Yukon-Eagle Multi-Fuel Furnace

Yukon-Eagle Multi-Fuel Furnace

PostBy: Hammer8 On: Sat Feb 23, 2008 9:56 am


http://yukonenergyco.com/eagle1.htm
This link is broken, either the page no longer exists or there is some other issue like a typo.


I was wondering if anyone had any experience/opinions about using this type of furnace. Looking at the manual on-line, anthracite is preferred, but bituminous could be used. Seems like the best of all worlds. Thanks.
Don
Hammer8
 
Stove/Furnace Make: Alaska
Stove/Furnace Model: Kodiak Stoker with power vent

Re: Yukon-Eagle Multi-Fuel Furnace

PostBy: coaledsweat On: Sat Feb 23, 2008 10:21 am

I would stay away from the oil/solid combos, they are very expensive, bulky and inefficient on the oil side. Buy their add on coal unit and tag it to your existing system, you will save a lot of money which you can spend on coal.
coaledsweat
 
Stoker Coal Boiler: Axeman Anderson 260M
Coal Size/Type: Pea

Re: Yukon-Eagle Multi-Fuel Furnace

PostBy: cArNaGe On: Sat Feb 23, 2008 2:00 pm

Had one. It was in my house when I got it. The heat exchanger cracked in it so smoke was going directly into the house. It was one of the first things I got rid of. My in laws installed it 15 years or so before.

Never burned coal in it.

It was a fill up with wood every 4 hours.
cArNaGe
 

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Re: Yukon-Eagle Multi-Fuel Furnace

PostBy: Highlander On: Sat Feb 23, 2008 7:33 pm

My neighbor had one of these things, and had major problems with the coal grates breaking. He said it was a design flaw, the company sent him several grates as replacements even after the warranty period expired. From his experience, I'd stay very far away from it.
Highlander
 
Stoker Coal Boiler: Harman VF3000
Hand Fed Coal Stove: Vermont Castings Resolute
Coal Size/Type: Rice
Stove/Furnace Make: Harman
Stove/Furnace Model: VF3000 Stoker Boiler

Re: Yukon-Eagle Multi-Fuel Furnace

PostBy: Hammer8 On: Sat Feb 23, 2008 11:36 pm

Thanks for the info. I was just looking at ideas in case my current gas furnace would ever need to be replaced. Over the years i've used alsost every kind of heat (IMO coal hot water being the best) but never dealt with any kind of combo unit. Guess I'll just stick with the Alaska for now, and maybe try to hook it up to my hot air system this summer.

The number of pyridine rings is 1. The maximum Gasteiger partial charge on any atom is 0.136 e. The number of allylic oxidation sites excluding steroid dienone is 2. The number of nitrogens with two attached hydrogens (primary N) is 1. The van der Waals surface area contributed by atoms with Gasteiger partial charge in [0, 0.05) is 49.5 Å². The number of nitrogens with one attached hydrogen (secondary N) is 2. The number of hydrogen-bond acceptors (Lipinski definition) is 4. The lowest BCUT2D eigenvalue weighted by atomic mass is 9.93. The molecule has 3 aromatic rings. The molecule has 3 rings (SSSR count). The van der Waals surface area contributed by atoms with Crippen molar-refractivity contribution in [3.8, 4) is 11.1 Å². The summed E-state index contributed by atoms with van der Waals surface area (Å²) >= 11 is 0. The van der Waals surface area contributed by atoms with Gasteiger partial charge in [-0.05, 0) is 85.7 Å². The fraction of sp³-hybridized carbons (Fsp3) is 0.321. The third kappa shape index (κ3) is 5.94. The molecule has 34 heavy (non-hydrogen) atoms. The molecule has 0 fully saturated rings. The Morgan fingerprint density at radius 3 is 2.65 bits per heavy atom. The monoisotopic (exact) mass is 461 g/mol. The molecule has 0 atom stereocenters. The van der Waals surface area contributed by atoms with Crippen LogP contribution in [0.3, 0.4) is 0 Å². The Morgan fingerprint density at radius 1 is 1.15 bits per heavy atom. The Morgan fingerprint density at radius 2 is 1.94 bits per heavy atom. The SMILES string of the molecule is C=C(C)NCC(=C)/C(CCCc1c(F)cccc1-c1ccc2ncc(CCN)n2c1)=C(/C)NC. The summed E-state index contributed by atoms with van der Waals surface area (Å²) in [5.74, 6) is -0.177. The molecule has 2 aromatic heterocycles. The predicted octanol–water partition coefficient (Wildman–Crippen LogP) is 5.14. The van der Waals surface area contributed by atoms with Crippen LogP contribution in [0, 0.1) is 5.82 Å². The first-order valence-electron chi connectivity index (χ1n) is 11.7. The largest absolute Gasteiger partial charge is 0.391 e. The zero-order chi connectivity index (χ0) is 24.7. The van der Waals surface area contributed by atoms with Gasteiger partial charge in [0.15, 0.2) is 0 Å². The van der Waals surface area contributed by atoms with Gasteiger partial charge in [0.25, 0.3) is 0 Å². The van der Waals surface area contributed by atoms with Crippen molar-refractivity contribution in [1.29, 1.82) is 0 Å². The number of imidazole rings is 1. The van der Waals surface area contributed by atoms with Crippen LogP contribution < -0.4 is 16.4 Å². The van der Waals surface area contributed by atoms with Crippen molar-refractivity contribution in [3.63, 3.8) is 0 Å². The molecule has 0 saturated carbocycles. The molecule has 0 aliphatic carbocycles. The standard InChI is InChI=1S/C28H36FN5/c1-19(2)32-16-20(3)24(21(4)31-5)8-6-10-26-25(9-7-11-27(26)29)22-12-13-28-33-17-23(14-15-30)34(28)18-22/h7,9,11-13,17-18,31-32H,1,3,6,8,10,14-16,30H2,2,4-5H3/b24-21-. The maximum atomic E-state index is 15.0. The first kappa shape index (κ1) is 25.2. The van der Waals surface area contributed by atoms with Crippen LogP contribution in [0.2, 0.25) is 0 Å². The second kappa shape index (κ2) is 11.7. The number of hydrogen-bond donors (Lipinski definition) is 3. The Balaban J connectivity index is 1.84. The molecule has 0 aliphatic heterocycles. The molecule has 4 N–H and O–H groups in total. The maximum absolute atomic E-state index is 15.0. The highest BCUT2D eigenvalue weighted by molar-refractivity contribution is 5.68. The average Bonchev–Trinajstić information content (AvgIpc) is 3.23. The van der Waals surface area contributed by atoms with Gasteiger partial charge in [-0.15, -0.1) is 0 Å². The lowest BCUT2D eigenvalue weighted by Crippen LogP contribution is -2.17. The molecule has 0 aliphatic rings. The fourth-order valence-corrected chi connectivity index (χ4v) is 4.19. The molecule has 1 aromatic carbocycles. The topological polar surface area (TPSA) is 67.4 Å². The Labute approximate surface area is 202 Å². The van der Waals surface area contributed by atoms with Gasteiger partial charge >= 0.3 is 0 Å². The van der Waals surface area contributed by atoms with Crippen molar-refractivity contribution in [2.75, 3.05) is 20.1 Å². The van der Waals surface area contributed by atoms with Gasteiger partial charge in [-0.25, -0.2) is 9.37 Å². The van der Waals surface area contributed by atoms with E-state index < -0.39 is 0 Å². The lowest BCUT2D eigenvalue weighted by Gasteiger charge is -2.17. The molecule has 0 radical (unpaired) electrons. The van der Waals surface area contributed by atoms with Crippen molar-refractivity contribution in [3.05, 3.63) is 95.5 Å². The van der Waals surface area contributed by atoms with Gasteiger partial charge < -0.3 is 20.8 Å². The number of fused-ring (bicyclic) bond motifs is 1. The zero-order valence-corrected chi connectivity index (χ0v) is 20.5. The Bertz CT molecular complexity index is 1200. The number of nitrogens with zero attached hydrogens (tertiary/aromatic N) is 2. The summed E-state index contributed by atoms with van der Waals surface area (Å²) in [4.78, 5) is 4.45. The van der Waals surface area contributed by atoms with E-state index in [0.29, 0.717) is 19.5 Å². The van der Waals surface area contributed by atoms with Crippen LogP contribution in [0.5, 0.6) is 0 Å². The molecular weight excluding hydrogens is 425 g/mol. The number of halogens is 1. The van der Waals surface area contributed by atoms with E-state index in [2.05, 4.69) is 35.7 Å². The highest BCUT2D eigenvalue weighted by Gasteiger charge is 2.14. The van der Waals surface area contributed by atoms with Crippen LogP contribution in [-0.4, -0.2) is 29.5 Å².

Hammer8
 
Stove/Furnace Make: Alaska
Stove/Furnace Model: Kodiak Stoker with power vent

Re: Yukon-Eagle Multi-Fuel Furnace

PostBy: Yukon On: Fri Feb 06, 2009 4:06 pm

Improper use or mis installations are the most common issues we see.
I am a service rep and know that these issue noted here are not common.
Most folks get long life if maintained properly just like anything else that's mechanical.
Yukon
 
Stove/Furnace Make: Yukon

Re: Yukon-Eagle Multi-Fuel Furnace

PostBy: gerard On: Sun Dec 27, 2009 11:59 am

I have one of these. It was in the house when I bought in in 1999. Furnace man says oil burner is running at 85% efficiency, said that's pretty good for ANY oil hot air furnace. I burned wood one year, pain in the a$*, dirty, lot of work, lot of cleaning of the heat exchanger and flue pipes. Been on nut coal the last two years and am very happy with it on coal. Takes about 5 minutes, twice a day to shake down coal and load fresh. First year with the coal grates the nub where you put the removable handle broke off, first from one grate, then the other. Bad cast on both, you could see the porosity. Sent the nub back to yukon and they sent me two new grates. Very good customer service. One of things I like is you DON'T have to cover the oil gun because it's in a separate burner area so if you let the coal die out, the oil kicks in automatically. (In a keystoker you have to manually switch back to oil). Don't know how cost compares to others but so far this has been a very good unit for me and I think it's over 30 years old. (I looked into updating the thermostat to a digital that the company now makes and read the serial # off to Yukon. Think they said it wouldn't work cause my unit was pre 1978?) Anyway I keep my house warmer (about 73F) and am very happy with this unit and would consider it again though I think a stoker might be an option too.